Lowball Offer (Townhome)

Asked by Bubble Winner, Minneapolis, MN Tue Aug 12, 2008

What exactly is considered a lowball offer in this market? 10 to 15% lower than the asking price or even 10% below the lowest price on a house contained within a comparable sales analysis? What I am trying to ascertain is what a reasonable offer might be without being a nonserious bidder who is sort fishing for an outright steal. While I understand it's difficult to make generalizations with the multitude of variables coming into play such as closing costs, seller motivations, cumulative days on market, time frames, etc, I assume that with this deteriorating market, lowerball offers are becoming a lot more prevalent with the buyers having the upper hand. Specifically as a first-time home buyer, I am trying to get some insight with this relating to townhomes, which in themselves seem to hold their price a little steadier (especially in EP) than other single or multi-family homes from what I've been seeing though.

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Dallas Texas, Agent, Dallas, TN
Tue Aug 12, 2008
Brian is correct with all of his statements, in many instances when a client of ours wants submit a low ball I usually contact the listing agent fact find prior to submitting and offer, Knowledge has power.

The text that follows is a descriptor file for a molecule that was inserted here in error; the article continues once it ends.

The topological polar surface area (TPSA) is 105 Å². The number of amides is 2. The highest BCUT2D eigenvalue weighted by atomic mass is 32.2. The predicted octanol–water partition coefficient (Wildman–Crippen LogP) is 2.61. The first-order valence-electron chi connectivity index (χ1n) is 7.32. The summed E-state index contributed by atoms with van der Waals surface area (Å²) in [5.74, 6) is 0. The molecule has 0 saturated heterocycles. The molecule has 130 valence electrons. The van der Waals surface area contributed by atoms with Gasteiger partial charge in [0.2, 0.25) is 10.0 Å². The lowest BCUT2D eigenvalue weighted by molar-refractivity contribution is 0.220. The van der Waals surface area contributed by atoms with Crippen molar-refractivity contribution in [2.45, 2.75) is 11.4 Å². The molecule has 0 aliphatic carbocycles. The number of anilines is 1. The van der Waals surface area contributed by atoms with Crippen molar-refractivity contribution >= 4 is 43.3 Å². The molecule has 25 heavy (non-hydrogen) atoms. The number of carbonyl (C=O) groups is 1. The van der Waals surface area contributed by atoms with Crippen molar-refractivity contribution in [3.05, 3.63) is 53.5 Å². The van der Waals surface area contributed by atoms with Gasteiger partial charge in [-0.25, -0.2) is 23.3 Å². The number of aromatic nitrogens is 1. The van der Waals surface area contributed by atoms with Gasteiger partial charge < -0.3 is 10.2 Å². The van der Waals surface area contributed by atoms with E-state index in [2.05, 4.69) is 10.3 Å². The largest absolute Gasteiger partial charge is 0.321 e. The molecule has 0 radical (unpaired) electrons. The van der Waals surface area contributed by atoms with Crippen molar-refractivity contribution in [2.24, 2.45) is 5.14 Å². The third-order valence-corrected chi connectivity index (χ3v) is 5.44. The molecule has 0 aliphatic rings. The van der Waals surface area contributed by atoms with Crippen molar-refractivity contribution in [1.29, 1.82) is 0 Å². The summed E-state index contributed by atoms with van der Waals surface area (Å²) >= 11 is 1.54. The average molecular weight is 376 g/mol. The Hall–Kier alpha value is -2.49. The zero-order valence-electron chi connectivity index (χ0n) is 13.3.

http://www.homes-for-sale-dallas.com http://www.lynn911.com
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Brian Russell, , Tampa, FL
Tue Aug 12, 2008
I think you are asking a great question, and let me start by explaining "fair market value". Fair market value is established by what the consumer is willing to pay at any one time for the purchase of a property. Typically, a real estate professional will use a recent history to assist in determining fair market value.

Having said this, a "lowball" offer is purely a matter of seller perception, and buyer's motivation. There really is no determining factor of what may be viewed as a lowball offer with any one seller. Keep in mind that, even if you submit an offer that is lower than asking price, you may have included certain terms and conditions in your offer that strengthen your offer and may be attractive to the seller, even though you have not met them on asking price.

If you are considerably lower than asking price, and have not built anything into the offer to appeal to the seller, they may or may not consider the offer depending on how motivated they are to sell.

In any instance, if you are struggling with your decision, you should consider consulting a real estate professional in your area to represent you as a buyer's agent. They can help you negotiate the best price, in the shortest time, with the fewest hassles. If I may be of any assistance in recommending one in your area, please do not hesitate to contact me!
Web Reference:  http://www.tampahomewiz.com
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